If you weren't a member of the Rat Pack, you did not heckle Milton Berle. You can even hear Waldorf's voice crack a little bit from nerves.
6. Madeline Kahn (Billy)
I have a soft spot in my heart for Madeline Kahn, who was absolutely hilarious in everything I've ever seen, and taken from the world too soon.
She brings all the things that made her great in this episode, looks timing, singing, everything. And because you probably haven't cried today, here's Gonzo's wish song from the backstage subplot between he and Madeline.
Also, this episode features one of the great Swedish Chef bits -- LOBSTER BANDITOS!
7. George Burns (Billy)
Five words are all you need: Gonzo fiddles while George Burns.
Honestly, one of the things I love about the Muppet Show is that you get to see some of these older performers, especially guys like Burns, whose roots go all the way back to vaudeville, and just how talented they really were. George Burns was just a really old comedian I heard talked about as a kid, and this episode really showed me that they don't make ‘em like him anymore.
8. John Cleese (Poseur)
An episode so great, it got a callback during the recent Muppet movie reboot. Cleese is suckered by his incompetent agent into doing the show, and he tries to get out of working with the pigs and the monsters, so the Muppets decide to kidnap him and tie him to a chair. He is literally roped into doing the final number.
Cleese is one of the few comics who really could sell the idea that he is not enjoying himself while getting paid to be goofy, and he spends the episode dripping with disdain. Also, this is one of the perfectly constructed episodes: Pigs in Space, the jug band does a number, Rowlf does a musical number with a chicken (normally, she’s great, but tonight she laid an egg), and Gonzo performs a stupid stunt. Gonzo catches a cannonball in the opener, extending his arm to freakish length, causing much consternation backstage. Cleese solves the problem by stretching out Gonzo’s other limbs to match.
This is about as funny as the Muppets have ever been.
9. Liza Minelli (Billy)
Henson really let the show take some chances with the format in later years, and the Minelli episode is another great example, with a noire-style murder mystery. And for somebody like me with almost no musical theatre knowledge, you get to see just what made Liza such a big deal.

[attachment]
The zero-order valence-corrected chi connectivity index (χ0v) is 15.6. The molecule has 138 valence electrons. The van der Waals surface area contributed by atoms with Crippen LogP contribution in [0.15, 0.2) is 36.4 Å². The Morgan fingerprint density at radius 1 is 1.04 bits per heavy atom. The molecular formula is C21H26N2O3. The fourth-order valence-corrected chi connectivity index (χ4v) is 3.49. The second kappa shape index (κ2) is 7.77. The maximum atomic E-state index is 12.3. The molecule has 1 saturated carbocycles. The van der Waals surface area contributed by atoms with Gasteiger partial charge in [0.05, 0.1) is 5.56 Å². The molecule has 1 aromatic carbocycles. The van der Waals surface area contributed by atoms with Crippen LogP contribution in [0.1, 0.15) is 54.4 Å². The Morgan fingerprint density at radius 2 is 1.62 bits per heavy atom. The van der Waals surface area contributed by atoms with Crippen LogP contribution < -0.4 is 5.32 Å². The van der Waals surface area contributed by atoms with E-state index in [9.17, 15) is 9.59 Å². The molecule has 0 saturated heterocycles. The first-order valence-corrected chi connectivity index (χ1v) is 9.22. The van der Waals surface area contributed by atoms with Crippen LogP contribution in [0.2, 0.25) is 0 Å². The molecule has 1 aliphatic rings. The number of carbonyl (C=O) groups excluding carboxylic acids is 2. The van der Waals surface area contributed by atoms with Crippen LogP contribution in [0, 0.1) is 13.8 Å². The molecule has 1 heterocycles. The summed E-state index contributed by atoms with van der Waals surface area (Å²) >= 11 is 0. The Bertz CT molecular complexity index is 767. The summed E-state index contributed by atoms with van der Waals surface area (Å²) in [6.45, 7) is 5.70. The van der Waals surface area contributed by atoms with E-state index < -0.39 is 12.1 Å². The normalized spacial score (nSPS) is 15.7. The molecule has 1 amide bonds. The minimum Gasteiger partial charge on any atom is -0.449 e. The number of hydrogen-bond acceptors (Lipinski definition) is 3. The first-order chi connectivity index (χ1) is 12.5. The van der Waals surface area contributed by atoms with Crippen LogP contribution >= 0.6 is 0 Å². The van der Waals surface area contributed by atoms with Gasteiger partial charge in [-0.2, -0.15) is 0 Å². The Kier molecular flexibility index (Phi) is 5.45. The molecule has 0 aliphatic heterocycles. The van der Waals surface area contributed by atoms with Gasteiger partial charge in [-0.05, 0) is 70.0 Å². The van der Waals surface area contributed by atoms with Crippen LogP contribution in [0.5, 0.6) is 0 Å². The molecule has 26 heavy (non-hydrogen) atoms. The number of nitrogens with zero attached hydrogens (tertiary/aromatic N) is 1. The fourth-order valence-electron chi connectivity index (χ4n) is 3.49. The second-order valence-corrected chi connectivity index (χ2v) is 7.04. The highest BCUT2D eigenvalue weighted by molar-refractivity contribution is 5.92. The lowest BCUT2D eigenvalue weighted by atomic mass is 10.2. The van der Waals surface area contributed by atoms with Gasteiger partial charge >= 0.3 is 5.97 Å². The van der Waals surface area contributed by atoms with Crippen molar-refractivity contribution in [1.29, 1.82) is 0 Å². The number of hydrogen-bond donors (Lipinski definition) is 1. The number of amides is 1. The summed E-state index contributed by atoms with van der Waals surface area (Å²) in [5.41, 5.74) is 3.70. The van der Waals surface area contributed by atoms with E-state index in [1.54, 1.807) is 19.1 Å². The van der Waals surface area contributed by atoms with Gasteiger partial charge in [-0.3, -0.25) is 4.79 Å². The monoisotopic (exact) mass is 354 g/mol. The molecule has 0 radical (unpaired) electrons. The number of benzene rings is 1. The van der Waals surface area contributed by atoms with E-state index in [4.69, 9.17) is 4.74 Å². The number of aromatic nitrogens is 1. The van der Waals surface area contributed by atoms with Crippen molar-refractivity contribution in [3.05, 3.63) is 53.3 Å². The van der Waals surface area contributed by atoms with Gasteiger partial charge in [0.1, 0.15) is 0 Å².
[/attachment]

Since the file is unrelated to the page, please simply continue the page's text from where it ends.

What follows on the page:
10. You Are All Weirdos (Poseur)
One of the great things about The Muppet Show is that they were unafraid to let their freak flag fly, and try some really bizarre things, particularly for network TV in the three-network era. Two episodes really stand out for Sam the Eagle's famous admonishment, and tie for tenth:
Kermit read his calendar wrong and had no show prepared, so he sends the audience home to audition new acts. Scooter had already recruited Steve Martin to guest host, so he sticks around to audition for the show, along with other random acts. The episode is the only one to not feature a laugh track (as Kermit sent the audience home) and instead has the Muppets laughing at the bits.
Aside from being a great deconstruction of the show, it allowed the puppeteers to literally put up any idea they could think of onstage. It also showed the Muppets doing what they do best: bicker. Fozzie worries about getting replaced by another standup comic. Kermit reassures him and tells him the benefit of checking out new acts... only to see the next audition is for a new emcee.
Jim Henson believed in the art of puppetry, and he used his network show as a way to promote other acts and up and coming artists. In its first season, the show first struggled to book major acts, but suddenly caught on midway through the season. In order to build on this momentum, for the season one finale, instead of hiring a guest star, he brought in the profoundly weird act from Switzerland.
The first major challenge is that Mummenschanz do not speak. Heck, even if they did, they do not speak English. This lead to a "talk spot" with Kermit in which they speak by having ping pong balls and bubbles fall out of their masks. The show closes with a clay mask sketch, which really has to be seen to be believed. Just a fantastic episode, and one that scarred me deeply as a little Poseur.